Scandic Grand Central Helsinki is a hotel located in the centre of Helsinki next to the main railway station. The hotel was built into an old administration wing of the railway station and completed with a new development creating a closed courtyard in the middle. Two service buildings were demolished during the renovation and the courtyard that had been used as a parking and maintenance area was transformed into a verdant forest garden.
The core idea of the yard was to create a lush secret garden for the visitors to experience and enjoy. The composition, materials and plants of the yard were carefully chosen to create an atmosphere combining the Art Nouveau style of the old building with the architecture of the new extension. The yard is framed by diverse dynamic plantings composed by a mixture of domestic wild plants and eye-catching garden plants. A forest island forms the heart of the courtyard. A stone creek, filling up with storm water during rainy days, is meandering through the small forest. Walls, fences and pergolas quickly covered by climbers divide the yard into different functional spaces.
The courtyard serves as a serene entrance square for the hotel. It creates a circulation between different parts of the building, provides variety of recreational spaces, and serves an area for the building maintenance. The inclusive courtyard design includes disabled parking and bikes for the hotel staff and guests.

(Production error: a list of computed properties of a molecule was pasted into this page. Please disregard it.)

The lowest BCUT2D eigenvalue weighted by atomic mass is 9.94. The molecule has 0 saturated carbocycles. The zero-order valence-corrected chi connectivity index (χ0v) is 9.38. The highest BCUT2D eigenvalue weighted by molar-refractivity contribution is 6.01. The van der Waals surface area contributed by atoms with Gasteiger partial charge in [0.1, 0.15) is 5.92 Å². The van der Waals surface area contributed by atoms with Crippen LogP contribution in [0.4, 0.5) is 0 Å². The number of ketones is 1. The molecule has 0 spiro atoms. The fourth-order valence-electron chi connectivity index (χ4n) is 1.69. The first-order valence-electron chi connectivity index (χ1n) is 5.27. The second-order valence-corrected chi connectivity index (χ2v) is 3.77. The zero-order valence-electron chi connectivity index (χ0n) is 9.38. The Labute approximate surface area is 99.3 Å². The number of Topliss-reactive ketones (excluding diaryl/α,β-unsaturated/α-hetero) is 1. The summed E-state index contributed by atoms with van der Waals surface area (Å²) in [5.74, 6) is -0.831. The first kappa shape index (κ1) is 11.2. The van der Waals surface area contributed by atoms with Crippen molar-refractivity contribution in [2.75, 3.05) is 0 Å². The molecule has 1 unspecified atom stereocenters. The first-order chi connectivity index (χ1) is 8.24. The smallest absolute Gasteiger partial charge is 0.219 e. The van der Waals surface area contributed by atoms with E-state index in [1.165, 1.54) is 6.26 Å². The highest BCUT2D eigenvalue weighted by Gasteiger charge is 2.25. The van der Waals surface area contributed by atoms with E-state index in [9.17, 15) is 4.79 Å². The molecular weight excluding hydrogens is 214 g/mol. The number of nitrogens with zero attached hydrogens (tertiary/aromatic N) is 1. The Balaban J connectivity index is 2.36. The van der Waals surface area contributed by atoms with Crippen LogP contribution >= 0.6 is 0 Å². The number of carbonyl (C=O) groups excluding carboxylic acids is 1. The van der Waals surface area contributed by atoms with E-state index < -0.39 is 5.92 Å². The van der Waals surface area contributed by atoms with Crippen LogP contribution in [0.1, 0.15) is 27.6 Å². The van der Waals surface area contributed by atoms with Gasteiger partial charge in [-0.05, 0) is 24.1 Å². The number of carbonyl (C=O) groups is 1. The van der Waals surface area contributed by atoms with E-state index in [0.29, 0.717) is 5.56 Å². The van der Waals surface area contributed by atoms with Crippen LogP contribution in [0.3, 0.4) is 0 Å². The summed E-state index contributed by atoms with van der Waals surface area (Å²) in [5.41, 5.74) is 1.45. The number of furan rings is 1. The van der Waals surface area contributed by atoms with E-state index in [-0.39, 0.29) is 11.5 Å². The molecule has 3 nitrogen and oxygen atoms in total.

Sustainability has been an important theme of the design concerning both materials and construction as well as the use of the space. The paved areas consist of domestic natural stone with a low carbon footprint. Stones were used in different sizes and shapes depending on the needs and functions of the area. For example, the paving surface is smoother in areas where it has been crucial to achieve an inclusive passageway. The colour was carefully chosen to go well with the stone base of the old building. Boulders placed to protect the trees are recycled from the foundation of the demolished service building.
The over hundred years old building is established on wooden piles. To avoid structural decay anoxic underwater conditions and stable ground water levels are required. The urban runoff is filtered through the vegetation into the ground water to prevent decrease on the ground water levels. Also, the storm water off the roofs is infiltrated on site. The overflow is directed to sewer system only when the ground water levels have reached the maximum height.
The protective courtyard with the lush vegetation creates a pleasant microclimate. It offers protection from cold winds but also shade and humidity during hot summer days. The vegetation of the yard is designed to create new habitats and to support biodiversity in the middle of the dense city. The vegetation design combines natural species native to Finland as well as exotic plants more suitable for milder climate as a response to the rising temperature. Changing during the different seasons of the year the vegetation is also continuously offering interesting details for the visitors to explore.
Other designers involved in the design of landscape: Architects Soini & Horto
Project location: Helsinki, Finland
Design year: 2018-2019
Year Built: 2020
Manufacturer of playground equipment: Ateljé Lyktan for bollard lights